Soon we boarded the flight and were on our way. Nearly two hours later
The Pilgrim Brothers / Los Peregrinos Hermanos landed in Spain.
The weather was overcast, misty and with some light rain. As we stepped outside the airport to find the bus to take us to Lugo, we made our first contact with fellow pilgrims. As we chatted, we were introduced to David, Danny & Sami, all independent travellers. David was from Gloucester, Danny from Brighton and Sami from London. After a forty minutes wait the bus finally arrived and as we wanted to be sure it was the right one people started to talk to the driver who, unfortunately, didn’t speak English. Then to our relief, Sami stepped forward and spoke to the driver in Spanish.
She told us it was the right bus and bags/cases needed to be put in the luggage compartment. Once on board we were soon on our way. As we drove through some of the local towns we could see pilgrims walking towards Santiago. It was also a good opportunity to snatch a few minutes sleep.
We arrive in Lugo bus station where we had to change buses and find our next one. As we were checking the destination board, Sami came over and told us there were two buses – one which was slower, going to all the villages or the fast one which went through two towns to Sarria. The problem was the faster one was due to depart at 3:00pm, so we would have to wait around for one and a half hours.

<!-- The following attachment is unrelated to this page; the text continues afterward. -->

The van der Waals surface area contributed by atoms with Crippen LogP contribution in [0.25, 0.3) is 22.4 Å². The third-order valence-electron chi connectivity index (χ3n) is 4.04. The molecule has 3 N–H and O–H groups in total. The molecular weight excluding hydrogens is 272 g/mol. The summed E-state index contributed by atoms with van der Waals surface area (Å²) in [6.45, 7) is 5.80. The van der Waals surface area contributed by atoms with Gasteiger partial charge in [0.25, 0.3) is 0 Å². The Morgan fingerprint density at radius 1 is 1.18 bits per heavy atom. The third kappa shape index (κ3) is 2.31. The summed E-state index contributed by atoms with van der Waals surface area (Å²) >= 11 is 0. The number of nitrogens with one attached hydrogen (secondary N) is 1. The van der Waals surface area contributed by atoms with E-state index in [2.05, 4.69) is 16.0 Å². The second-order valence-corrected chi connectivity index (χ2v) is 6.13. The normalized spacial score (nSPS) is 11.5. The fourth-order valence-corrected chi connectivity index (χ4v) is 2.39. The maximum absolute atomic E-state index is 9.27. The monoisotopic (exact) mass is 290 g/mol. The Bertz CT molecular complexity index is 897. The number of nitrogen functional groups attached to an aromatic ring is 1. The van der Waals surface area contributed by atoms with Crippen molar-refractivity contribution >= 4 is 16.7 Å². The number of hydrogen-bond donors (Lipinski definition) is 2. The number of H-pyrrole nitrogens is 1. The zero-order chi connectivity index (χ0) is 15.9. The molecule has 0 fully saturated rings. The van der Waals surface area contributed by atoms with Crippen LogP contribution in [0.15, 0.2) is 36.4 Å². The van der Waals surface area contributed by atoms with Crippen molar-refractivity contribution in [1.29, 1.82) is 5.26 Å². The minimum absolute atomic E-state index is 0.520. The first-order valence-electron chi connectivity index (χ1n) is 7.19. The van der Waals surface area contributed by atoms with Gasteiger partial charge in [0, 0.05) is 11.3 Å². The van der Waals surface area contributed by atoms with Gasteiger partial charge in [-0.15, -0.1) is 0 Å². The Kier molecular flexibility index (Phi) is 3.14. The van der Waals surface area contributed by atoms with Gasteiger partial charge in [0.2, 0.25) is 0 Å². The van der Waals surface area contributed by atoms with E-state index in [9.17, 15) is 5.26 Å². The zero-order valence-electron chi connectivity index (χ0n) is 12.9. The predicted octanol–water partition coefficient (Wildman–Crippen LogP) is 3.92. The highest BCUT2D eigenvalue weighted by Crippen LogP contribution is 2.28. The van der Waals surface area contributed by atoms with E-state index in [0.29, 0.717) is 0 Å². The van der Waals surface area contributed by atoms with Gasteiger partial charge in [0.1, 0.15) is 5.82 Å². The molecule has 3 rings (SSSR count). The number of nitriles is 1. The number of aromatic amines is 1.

As we decided to wait, we left our cases in the left luggage store and explored Lugo;
after walking around the town it was time for lunch.
Lugo was interesting; the sort of place we really needed to stay longer to learn a little more about the town. We only had time to visit one cathedral and walk part of the Roman wall before heading back to the bus station.
We met up again with Sami, David & Danny and boarded the bus for the final leg of today’s journey.
We arrived in Sarria and thanked Sami for her help with the language issues. As we removed our cases from the bus, we had a group photo
before going our separate ways to find our respective hotels.
Following directions from Macs Adventure travel guide and asking some of the locals where the hotel was (this was fun in itself), we were eventually shown to the path leading to the hotel by a very smart looking gentleman.
We booked in and received our travel documents from the local travel company, in partnership with Macs Adventure. This included a book of route directions, an information booklet of the local areas en route, a list of hotels and our essential individual pilgrim passports for the walk.
This passport had to be stamped at least twice a day to prove we had walked the distance of the Camino so as to receive our certificates at the end.
We arranged a time to meet up in the foyer after a shower, rest and change of clothes before looking for a restaurant for our evening meal.